Honestly, I have been thinking of this for thirty-five years, when one of my classmates described the room-temperature chemistry that was just being used for automated peptide synthesis, a hot subject in my college years1.

Now, with  automated synthesis producing testable quantities of continuously-varying drugs, we can start continuously comparing them with standard drugs for, say, antibiotic activity in a Petri-like environment (I hope it is no surprise that this technology exists already, although it is not in concert with the aforementioned molecular assembler), quickly finding optimal candidates in what could be an entirely automated process.  Promising candidates’ structures can be continuously varied by the molecular assembler under the watchful eye of an expert system (it is fun to imagine the expert system eventually deciding that chlorine bleach is the optimal antibiotic; obviously safety trials against mammalian cell lines need to run in parallel).

Aha, I hear you cry, what about diagnosis?  I’m pretty sure I covered this already2, when I  talked about brute-force cracking the human medical condition through big data: thousands of tests administered cheaply, regularly through millions of peoples’ lifetimes.  This data would be trawled for correlations between medical conditions and test results, telling us things clinicians would miss just because human heads can’t hold that kind of data well enough to draw statistical conclusions, or even reasonable inferences…but computers can.  Frustratingly, the legal problems here are beyond human comprehension as well; the intellectual property costs to create this many tests would be astronomical, although once acquired it could be quite cheap to administer (this is already possible, just not done for greed’s sake).  This will require a revolution in thinking which is not, alas, forthcoming soon3.

Other science can be brute-forced in a similar fashion by automation in other chemical reactions; I picked drug discovery for illustration since that’s where the most money can be found currently.

These are delightful speculations and become even more possible as long as things continue the way they are going, at least in terms of physical possibility.  Cheaper, faster processors make it possible to control all manner of laboratory  and industrial devices, not just your toaster, son.

It all makes me wish I were a better writer, because these ideas deserve better advocacy than I can bring to bear.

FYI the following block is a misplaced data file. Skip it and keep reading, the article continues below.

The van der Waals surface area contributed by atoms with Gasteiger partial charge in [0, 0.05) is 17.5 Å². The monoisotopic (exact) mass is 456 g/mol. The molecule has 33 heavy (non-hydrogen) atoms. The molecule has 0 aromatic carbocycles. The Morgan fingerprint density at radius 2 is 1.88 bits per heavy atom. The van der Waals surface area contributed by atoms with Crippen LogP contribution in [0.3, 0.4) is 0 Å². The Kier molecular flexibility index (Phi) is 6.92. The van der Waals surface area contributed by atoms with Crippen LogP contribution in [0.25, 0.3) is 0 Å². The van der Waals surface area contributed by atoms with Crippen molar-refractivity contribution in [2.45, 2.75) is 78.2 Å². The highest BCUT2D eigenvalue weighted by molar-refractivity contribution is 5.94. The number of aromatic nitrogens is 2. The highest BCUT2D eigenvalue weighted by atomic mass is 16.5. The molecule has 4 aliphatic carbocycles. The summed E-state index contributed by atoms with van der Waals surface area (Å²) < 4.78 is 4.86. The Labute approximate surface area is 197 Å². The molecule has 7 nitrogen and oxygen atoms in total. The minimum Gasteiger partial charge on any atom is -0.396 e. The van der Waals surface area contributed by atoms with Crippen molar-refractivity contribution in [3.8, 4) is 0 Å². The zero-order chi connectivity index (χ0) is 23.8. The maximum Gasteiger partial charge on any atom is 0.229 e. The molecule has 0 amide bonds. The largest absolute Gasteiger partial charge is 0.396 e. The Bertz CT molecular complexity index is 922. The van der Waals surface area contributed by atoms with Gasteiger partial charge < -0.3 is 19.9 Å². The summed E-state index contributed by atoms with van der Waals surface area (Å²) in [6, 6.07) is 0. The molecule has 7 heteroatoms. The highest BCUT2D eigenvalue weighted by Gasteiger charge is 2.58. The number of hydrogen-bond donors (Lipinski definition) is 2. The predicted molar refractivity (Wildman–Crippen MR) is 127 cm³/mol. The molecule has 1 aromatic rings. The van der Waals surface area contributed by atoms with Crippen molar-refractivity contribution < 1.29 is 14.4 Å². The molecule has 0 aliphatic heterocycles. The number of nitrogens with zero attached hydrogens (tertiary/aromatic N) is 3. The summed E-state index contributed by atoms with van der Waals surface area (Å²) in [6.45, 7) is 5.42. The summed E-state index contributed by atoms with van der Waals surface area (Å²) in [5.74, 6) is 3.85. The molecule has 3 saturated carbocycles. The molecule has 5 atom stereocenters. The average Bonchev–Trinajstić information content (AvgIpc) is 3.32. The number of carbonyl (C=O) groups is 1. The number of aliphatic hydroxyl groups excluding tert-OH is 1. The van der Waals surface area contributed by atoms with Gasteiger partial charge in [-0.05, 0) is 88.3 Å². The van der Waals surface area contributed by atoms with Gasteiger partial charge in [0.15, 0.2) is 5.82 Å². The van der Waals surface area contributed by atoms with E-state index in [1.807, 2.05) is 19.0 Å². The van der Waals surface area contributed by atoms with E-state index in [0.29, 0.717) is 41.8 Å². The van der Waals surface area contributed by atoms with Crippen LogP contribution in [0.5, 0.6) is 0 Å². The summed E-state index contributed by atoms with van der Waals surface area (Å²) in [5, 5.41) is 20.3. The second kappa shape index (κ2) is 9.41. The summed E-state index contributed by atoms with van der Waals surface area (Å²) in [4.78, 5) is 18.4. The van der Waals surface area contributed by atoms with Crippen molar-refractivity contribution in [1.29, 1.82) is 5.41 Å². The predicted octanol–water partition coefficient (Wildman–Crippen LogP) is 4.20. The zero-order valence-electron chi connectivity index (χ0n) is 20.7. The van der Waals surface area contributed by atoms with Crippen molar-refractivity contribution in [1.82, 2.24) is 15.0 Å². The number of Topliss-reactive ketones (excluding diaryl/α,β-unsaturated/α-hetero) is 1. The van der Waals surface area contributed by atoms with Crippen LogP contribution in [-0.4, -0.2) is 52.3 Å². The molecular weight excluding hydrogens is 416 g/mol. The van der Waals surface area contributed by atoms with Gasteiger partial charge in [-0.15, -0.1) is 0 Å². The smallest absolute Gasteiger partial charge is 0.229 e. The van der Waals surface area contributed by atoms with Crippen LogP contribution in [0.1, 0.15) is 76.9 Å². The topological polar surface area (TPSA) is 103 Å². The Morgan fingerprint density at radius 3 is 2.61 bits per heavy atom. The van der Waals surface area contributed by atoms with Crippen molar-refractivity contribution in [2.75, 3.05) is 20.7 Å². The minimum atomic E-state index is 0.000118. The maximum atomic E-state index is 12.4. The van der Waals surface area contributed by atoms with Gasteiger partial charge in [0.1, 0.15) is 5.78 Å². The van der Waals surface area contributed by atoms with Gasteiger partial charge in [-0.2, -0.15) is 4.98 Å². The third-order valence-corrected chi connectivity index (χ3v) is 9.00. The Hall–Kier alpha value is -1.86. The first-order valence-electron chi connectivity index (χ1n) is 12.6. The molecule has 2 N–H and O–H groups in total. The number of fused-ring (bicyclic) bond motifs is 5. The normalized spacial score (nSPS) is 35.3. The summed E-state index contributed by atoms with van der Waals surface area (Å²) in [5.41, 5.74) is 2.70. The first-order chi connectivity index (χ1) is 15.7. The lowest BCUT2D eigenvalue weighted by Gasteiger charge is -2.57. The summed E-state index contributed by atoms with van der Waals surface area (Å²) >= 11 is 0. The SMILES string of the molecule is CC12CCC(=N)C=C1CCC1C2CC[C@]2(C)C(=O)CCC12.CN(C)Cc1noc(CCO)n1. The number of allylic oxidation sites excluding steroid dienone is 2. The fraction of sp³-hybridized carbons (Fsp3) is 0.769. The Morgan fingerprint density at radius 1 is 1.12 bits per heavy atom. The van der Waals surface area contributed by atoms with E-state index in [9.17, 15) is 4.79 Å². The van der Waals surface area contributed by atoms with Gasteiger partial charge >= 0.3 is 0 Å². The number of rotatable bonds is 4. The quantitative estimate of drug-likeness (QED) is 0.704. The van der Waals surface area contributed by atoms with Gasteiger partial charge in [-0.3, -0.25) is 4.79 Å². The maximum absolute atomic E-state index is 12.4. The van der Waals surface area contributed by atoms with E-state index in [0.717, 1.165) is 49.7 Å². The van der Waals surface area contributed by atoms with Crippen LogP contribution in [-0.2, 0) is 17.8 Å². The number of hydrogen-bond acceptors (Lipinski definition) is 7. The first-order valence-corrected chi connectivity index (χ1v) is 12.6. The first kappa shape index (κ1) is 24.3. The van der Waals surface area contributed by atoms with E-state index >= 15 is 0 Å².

Synthesis of many different types of organic small molecules using one automated process Junqi Li, Steven G. Ballmer, Eric P. Gillis, Seiko Fujii, Michael J. Schmidt, Andrea M. E. Palazzolo, Jonathan W. Lehmann, Greg F. Morehouse, Martin D. Burke


1 We’re getting there, fellas.  Keep up the good work.

2 Please try to keep up.

3 If ever.

The Power of Habit February 9, 2015

Posted by stuffilikenet in Applications, Books, Brilliant words.
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The Power of Habit: Why We Do What We Do in Life and Business certainly does provide insight to the unthinking actions which make up much of daily life. Cue, response, reward: that seems to be it.  There’s a LOT of detail about how these three things create a lot of the unconscious activities of people, institutions and nation  This kind of thinking leads me into interesting ideas, like building an app to create or correct habits by providing frequent cues and rewards to match.  Food for thought, and my brain is currently satisfied—but usually that just means more is needed Real Soon Now.

TDCS Device Prototype January 19, 2015

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tdcs device

tDCS is the practice of passing mA currents through one’s brain in order to enhance or retard neural excitability between the electrodes placed on the skull (read the link for better grokking of the concept; I’m at lunch and time is short).  It is used in research primarily to understand if it is any use at all in Parkinson’s disease, tinnitus, amblyopia, fibromyalgia, and post-stroke motor deficits.

The gizmo above is the constant-current  supply circuit rendered by my colleague Noel, with 0.5, 1.0, 1.5 and 2.0 mA selectable switches.  I think it beautifully done; only the 12V battery and the electrodes are not shown.  There is testing to be done, but it is heartening to see it looking so nice

Therapeutic Headgear December 25, 2014

Posted by stuffilikenet in Applications, Awesome, Brain, Geek Stuff, Science, Star Trek Technology, Uncategorizable.
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I have alluded to traumatic brain injury treatments in this space before, but more reputable journals can now be cited regarding the use of red LEDs to stimulate cognitive function by exciting cytochrome C and thereby enhancing the various reactions that use ATP—which is nearly all of them.  Apparently simply irradiating patients with red LEDs is enough to gain some cognitive enhancement.

Who would have imagined it (besides Star Trek, of course)?

As a citizen scientist I felt the urge to test this myself and made a LED hat for my sainted, white-haired mother to treat herself with.  The 300 red LEDs (LE Lampux 12V Flexible LED Strip Lights) are meant for blinging out autos, so they take a 12V wall wart and about 24watts.  I made a quick frame of insulated wire and hot glued the 5 meters of LED strip to it, like this:


Note the festive holiday placemat.  This is what I did waiting for Newtonmas dinner.  Here it is in therapeutic mode:


And in a non-blinded study:


So, if you want one of these, leave a comment and reply info.  I could build you one (for a fee).